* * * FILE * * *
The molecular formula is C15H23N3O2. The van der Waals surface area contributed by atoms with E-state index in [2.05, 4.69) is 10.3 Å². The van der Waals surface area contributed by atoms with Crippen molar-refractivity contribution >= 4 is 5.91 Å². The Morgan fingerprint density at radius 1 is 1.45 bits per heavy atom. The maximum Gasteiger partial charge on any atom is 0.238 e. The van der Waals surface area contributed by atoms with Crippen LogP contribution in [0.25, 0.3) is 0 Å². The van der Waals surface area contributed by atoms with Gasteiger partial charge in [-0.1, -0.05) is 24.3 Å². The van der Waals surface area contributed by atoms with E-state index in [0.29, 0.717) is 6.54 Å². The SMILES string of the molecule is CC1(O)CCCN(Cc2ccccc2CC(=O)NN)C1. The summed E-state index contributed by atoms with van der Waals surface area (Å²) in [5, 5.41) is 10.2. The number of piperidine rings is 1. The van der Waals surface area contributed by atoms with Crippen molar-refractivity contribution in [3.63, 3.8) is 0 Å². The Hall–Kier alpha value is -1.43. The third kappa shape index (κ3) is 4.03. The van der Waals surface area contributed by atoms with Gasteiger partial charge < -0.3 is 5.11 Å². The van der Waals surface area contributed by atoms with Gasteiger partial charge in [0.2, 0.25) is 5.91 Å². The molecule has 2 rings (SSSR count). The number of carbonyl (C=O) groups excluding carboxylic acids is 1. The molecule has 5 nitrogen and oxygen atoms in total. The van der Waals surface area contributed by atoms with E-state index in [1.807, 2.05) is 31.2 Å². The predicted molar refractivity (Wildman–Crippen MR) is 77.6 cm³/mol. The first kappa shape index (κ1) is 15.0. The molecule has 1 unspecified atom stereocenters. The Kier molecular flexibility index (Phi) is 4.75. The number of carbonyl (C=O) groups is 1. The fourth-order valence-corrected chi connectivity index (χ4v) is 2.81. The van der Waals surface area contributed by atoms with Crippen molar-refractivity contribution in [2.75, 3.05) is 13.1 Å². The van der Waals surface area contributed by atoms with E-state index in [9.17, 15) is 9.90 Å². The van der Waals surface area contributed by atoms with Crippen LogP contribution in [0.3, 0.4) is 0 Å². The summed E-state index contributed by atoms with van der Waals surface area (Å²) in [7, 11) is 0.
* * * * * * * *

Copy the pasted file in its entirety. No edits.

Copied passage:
The molecular formula is C15H23N3O2. The van der Waals surface area contributed by atoms with E-state index in [2.05, 4.69) is 10.3 Å². The van der Waals surface area contributed by atoms with Crippen molar-refractivity contribution >= 4 is 5.91 Å². The Morgan fingerprint density at radius 1 is 1.45 bits per heavy atom. The maximum Gasteiger partial charge on any atom is 0.238 e. The van der Waals surface area contributed by atoms with Crippen LogP contribution in [0.25, 0.3) is 0 Å². The van der Waals surface area contributed by atoms with Gasteiger partial charge in [-0.1, -0.05) is 24.3 Å². The van der Waals surface area contributed by atoms with E-state index in [0.29, 0.717) is 6.54 Å². The SMILES string of the molecule is CC1(O)CCCN(Cc2ccccc2CC(=O)NN)C1. The summed E-state index contributed by atoms with van der Waals surface area (Å²) in [5, 5.41) is 10.2. The number of piperidine rings is 1. The van der Waals surface area contributed by atoms with Crippen molar-refractivity contribution in [3.63, 3.8) is 0 Å². The Hall–Kier alpha value is -1.43. The third kappa shape index (κ3) is 4.03. The van der Waals surface area contributed by atoms with Gasteiger partial charge < -0.3 is 5.11 Å². The van der Waals surface area contributed by atoms with Gasteiger partial charge in [0.2, 0.25) is 5.91 Å². The molecule has 2 rings (SSSR count). The number of carbonyl (C=O) groups excluding carboxylic acids is 1. The molecule has 5 nitrogen and oxygen atoms in total. The van der Waals surface area contributed by atoms with E-state index in [1.807, 2.05) is 31.2 Å². The predicted molar refractivity (Wildman–Crippen MR) is 77.6 cm³/mol. The first kappa shape index (κ1) is 15.0. The molecule has 1 unspecified atom stereocenters. The Kier molecular flexibility index (Phi) is 4.75. The number of carbonyl (C=O) groups is 1. The fourth-order valence-corrected chi connectivity index (χ4v) is 2.81. The van der Waals surface area contributed by atoms with Crippen molar-refractivity contribution in [2.75, 3.05) is 13.1 Å². The van der Waals surface area contributed by atoms with E-state index in [9.17, 15) is 9.90 Å². The van der Waals surface area contributed by atoms with Crippen LogP contribution in [0.3, 0.4) is 0 Å². The summed E-state index contributed by atoms with van der Waals surface area (Å²) in [7, 11) is 0.